A lot of people who talk about Stephen King tend to qualify their statements with a “well, it’s not real literature or anything, but at least it’s entertaining.” There is something very self-conscious about this. It’s like saying, “I’m not a pig-faced consumer of mass media like them other folk, or anything, but they were fresh out of French existentialism at the library, so…”
Pleasure, as we all know, is sinful – and reading for pleasure is practically a 9th circle of hell type of offense, considering the fact that every time you crack open a Stephen King book, a Fairy of Aesthetic Analysis drops dead somewhere. Hardy har har.
Actually, I firmly believe that King, of all people, will be remembered as a great writer, perhaps in the same way that Alexander Dumas (who makes a humorous linguistic cameo in the film version of “The Shawshank Redemption,” of course) is remembered, perhaps in a different way altogether. But remembered, folks, nonetheless.
For all the sneering or, worse, plain cold-shouldering (yes, I just made up that verb) that King’s work elicits, his work continues to have deep reverberations throughout our culture.
By that I don’t just mean the dreaded chimera of “popular culture,” the monster that lies in wait among the dust bunnies and dog-eared volumes on modernism under the beds of the fundamentalist followers of High Art.
Like it or not, King is an Important Writer. He needs no champions in the academia, and he sells books by the bus-load… no, by the Boeing 787-load, which automatically makes him suspect if you happen to have a discerning taste in literature.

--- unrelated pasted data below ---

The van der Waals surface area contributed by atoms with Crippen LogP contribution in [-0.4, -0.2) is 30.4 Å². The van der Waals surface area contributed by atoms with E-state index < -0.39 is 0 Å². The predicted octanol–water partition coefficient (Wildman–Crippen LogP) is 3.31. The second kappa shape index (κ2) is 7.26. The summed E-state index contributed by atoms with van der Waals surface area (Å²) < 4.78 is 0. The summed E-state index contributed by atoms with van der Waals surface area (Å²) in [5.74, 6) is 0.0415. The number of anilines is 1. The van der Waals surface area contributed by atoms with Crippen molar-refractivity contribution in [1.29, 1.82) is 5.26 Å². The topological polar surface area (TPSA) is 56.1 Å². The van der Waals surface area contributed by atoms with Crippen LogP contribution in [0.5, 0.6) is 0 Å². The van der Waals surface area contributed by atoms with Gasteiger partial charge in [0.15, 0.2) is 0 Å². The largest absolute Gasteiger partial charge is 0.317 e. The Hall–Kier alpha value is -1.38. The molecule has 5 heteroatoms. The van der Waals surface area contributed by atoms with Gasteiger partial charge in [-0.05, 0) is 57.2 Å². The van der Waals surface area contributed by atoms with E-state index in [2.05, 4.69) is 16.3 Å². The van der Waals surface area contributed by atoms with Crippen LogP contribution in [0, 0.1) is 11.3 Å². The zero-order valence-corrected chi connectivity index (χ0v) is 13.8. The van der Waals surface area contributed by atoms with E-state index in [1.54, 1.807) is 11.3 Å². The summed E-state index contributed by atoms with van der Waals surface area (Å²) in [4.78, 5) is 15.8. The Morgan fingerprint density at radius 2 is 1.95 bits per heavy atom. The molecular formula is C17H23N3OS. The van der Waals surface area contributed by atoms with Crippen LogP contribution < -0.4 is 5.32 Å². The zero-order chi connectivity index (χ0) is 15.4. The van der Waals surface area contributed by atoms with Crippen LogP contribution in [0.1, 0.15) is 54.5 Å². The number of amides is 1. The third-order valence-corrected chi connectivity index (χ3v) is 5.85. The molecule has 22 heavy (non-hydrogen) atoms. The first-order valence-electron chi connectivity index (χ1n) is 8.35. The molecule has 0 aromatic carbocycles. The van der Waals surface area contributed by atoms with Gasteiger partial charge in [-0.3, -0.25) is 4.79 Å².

Then again, I’ve always thought that if you have a problem with reading a books that Other People (otherwise known as Hell, at least according to Sartre) read, this may not necessarily be the author’s problem. I don’t extend this thinking to everyone (Dean Koontz certainly comes to mind, for example), but I definitely do it with King (my God, why does this last phrase suddenly make me fee so dirty and disgusting? When will I learn to think like an innocent again?).
I’ll tell you why I like this guy , and, to spare you the suspense: it’s not just because Harold Bloom (who can always be counted on to dump a bucket of bile on any number of popular writers, sometimes rightfully so, sometimes in a rather cranky and bizarre manner that does him no justice) loathes him.
Call me the Girl Who Loved Stephen King, baby.
First of all, as you may or may not have gleaned from the title of this post, my favourite Stephen King book is The Girl Who Loved Tom Gordon. I have not been as prolific a reader as King been a writer – out of his many, many books I have read…hmmm… about eight. This is hardly a representative sample, and I hope I will be forgiven for my ignorance. I do plan to read more King when my life is more settled (reading him when it is unsettled is bad for the nerves, I have discovered).
I’ve always asked myself why I keep coming back to King. The short answer would be: he has heart. Most of his writing revolves around terrorizing the reader, but what distinguishes him from the funhouse set, you know, all gobby fake blood and dull plastic fangs, is his tenderness.
There is something about Stephen King (a gross-out comedy just waiting to be made?): his connection to his own characters, perhaps. As a reader, I’ve always had the sense that they are very real to him, an important distinction to make in the particular brand of make-believe that King produces. A common accusation leveled against King is the notion that his writing is purely formulaic, and the light-bulb continuously going off over his head is, in fact, a neon dollar-sign. But if Patricia MacFarland, the very Girl Who Loved Tom Gordon, is a formula – she’s a weird rubber-stamp, a bit too fondly crafted. Reading King is like pulling up a chair to an intimate gathering, where gnarled and twisted fairy tales are told to your modern, denim-wearing, baseball-watching audience.